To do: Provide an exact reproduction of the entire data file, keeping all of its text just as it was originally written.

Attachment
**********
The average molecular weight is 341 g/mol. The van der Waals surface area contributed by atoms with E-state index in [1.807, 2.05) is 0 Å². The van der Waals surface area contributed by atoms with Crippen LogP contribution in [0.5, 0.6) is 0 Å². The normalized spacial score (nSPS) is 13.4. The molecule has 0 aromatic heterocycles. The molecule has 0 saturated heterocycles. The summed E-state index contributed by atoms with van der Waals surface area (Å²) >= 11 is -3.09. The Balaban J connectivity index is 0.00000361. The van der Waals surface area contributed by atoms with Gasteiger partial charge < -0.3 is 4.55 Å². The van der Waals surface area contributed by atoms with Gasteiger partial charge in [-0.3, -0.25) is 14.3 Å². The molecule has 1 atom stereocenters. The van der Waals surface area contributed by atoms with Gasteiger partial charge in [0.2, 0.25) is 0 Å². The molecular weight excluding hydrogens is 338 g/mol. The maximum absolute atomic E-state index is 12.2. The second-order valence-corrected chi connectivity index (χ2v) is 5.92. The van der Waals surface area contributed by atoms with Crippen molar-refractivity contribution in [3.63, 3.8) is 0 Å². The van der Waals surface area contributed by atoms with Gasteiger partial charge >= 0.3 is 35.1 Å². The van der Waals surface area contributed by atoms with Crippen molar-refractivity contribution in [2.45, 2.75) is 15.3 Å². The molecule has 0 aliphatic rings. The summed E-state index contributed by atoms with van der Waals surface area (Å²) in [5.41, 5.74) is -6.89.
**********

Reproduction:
The average molecular weight is 341 g/mol. The van der Waals surface area contributed by atoms with E-state index in [1.807, 2.05) is 0 Å². The van der Waals surface area contributed by atoms with Crippen LogP contribution in [0.5, 0.6) is 0 Å². The normalized spacial score (nSPS) is 13.4. The molecule has 0 aromatic heterocycles. The molecule has 0 saturated heterocycles. The summed E-state index contributed by atoms with van der Waals surface area (Å²) >= 11 is -3.09. The Balaban J connectivity index is 0.00000361. The van der Waals surface area contributed by atoms with Gasteiger partial charge < -0.3 is 4.55 Å². The van der Waals surface area contributed by atoms with Gasteiger partial charge in [-0.3, -0.25) is 14.3 Å². The molecule has 1 atom stereocenters. The van der Waals surface area contributed by atoms with Gasteiger partial charge in [0.2, 0.25) is 0 Å². The molecular weight excluding hydrogens is 338 g/mol. The maximum absolute atomic E-state index is 12.2. The second-order valence-corrected chi connectivity index (χ2v) is 5.92. The van der Waals surface area contributed by atoms with Crippen molar-refractivity contribution in [3.63, 3.8) is 0 Å². The van der Waals surface area contributed by atoms with Gasteiger partial charge >= 0.3 is 35.1 Å². The van der Waals surface area contributed by atoms with Crippen molar-refractivity contribution in [2.45, 2.75) is 15.3 Å². The molecule has 0 aliphatic rings. The summed E-state index contributed by atoms with van der Waals surface area (Å²) in [5.41, 5.74) is -6.89.